Tag Archives: Premier Guitar
Posted: February 18, 2011
Over the last three years, Twisted Sister rhythm guitarist John French Segall commissioned Gretsch and a dozen other guitar makers to custom design a lineup of 25 exquisite “pinkburst” guitars, basses and amplifiers for the Pinkburst Project, which will benefit research into uveitis, a disease responsible for 10 percent of blindness in the United States. French’s 17-year-old daughter Samantha was diagnosed with the disease at age 6.
The finished collection is featured in Premier Guitar’s February issue, which features a custom-built Gretsch G6120 on its cover.
The guitars will be auctioned off on May 1 during the Skinner Fine Musical Instruments Auction in Boston, Massachusetts. Prior to the auction, Twisted Sister will also throw a concert, “The Pinkburst Project: An Evening with Twisted Sister and Friends benefiting the Ocular Immunology and Uveitis Foundation,” on Friday, April 29 at the Best Buy Theater in Times Square. Tickets are now on sale here.
Posted: December 17, 2010
Rockabilly’s Reverend Horton Heat recently caught up with Premier Guitar for a rig rundown. Watch below as the Gretsch signature artist gets into the details about his model.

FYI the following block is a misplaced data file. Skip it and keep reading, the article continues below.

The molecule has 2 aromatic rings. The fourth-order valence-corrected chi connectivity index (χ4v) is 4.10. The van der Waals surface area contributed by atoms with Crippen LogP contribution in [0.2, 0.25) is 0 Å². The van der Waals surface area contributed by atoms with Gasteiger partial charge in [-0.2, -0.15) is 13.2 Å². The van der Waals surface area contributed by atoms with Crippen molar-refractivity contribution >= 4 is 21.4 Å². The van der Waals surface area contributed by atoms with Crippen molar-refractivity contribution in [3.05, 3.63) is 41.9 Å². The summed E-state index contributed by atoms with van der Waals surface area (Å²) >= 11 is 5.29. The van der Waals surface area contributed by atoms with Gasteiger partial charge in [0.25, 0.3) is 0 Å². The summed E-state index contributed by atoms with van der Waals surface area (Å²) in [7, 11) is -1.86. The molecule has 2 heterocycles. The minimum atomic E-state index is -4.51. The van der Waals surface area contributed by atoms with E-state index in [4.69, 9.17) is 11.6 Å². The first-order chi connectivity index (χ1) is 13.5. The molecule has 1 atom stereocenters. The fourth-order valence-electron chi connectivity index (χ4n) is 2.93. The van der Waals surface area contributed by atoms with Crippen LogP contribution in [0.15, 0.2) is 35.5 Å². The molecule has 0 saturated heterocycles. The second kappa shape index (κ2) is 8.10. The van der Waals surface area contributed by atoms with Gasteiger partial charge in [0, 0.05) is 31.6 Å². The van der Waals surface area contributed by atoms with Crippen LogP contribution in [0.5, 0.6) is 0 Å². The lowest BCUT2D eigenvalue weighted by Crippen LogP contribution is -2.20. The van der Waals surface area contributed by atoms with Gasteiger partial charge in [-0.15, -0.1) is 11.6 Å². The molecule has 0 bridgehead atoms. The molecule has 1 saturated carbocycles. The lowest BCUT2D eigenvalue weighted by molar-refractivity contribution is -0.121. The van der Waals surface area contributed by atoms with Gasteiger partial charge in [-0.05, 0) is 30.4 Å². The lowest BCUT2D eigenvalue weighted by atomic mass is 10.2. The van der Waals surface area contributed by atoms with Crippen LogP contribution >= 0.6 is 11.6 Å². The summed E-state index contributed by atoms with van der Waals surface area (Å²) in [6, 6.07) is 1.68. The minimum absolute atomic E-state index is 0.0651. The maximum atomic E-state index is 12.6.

Posted: October 18, 2010
In its October issue, Premier Guitar features a great article on Gretsch guitars. Both Fred Gretsch and Joe Carducci (Gretsch Product Specialist) take turns answering questions from Premier Guitar readers, such as this question from Joel Trumbach.
“My fantasy guitar would be a Chet Atkins Country Gentleman, but I am a little perplexed with the tone-switching feature. Can you briefly explain that?” asks Trumbach.
“The mysterious tone switch, often referred to as the ‘mud switch,’ was Chet Atkins’ idea,” answers Carducci. “He wanted to be able to quickly change the tone of the guitar on the fly. It’s indeed a hip idea when used in that context. When holding the Country Gentleman in the playing position and looking down on the two switches on the upper bout, the tone switch is on the right (the pickup selector is on the left). In the center position, the tone switch is completely out of the circuit and the overall amplified sound will be as bright as possible in all pickup combinations. In the down position, the sound is like setting a rotary tone control on about is similar to setting a rotary tone control on about ’5,’ creating a warm, bass-y tone ideal for your favorite jazz licks, fingerstyle pickin’, or rhythm comping.”
Read the article in its entirety here.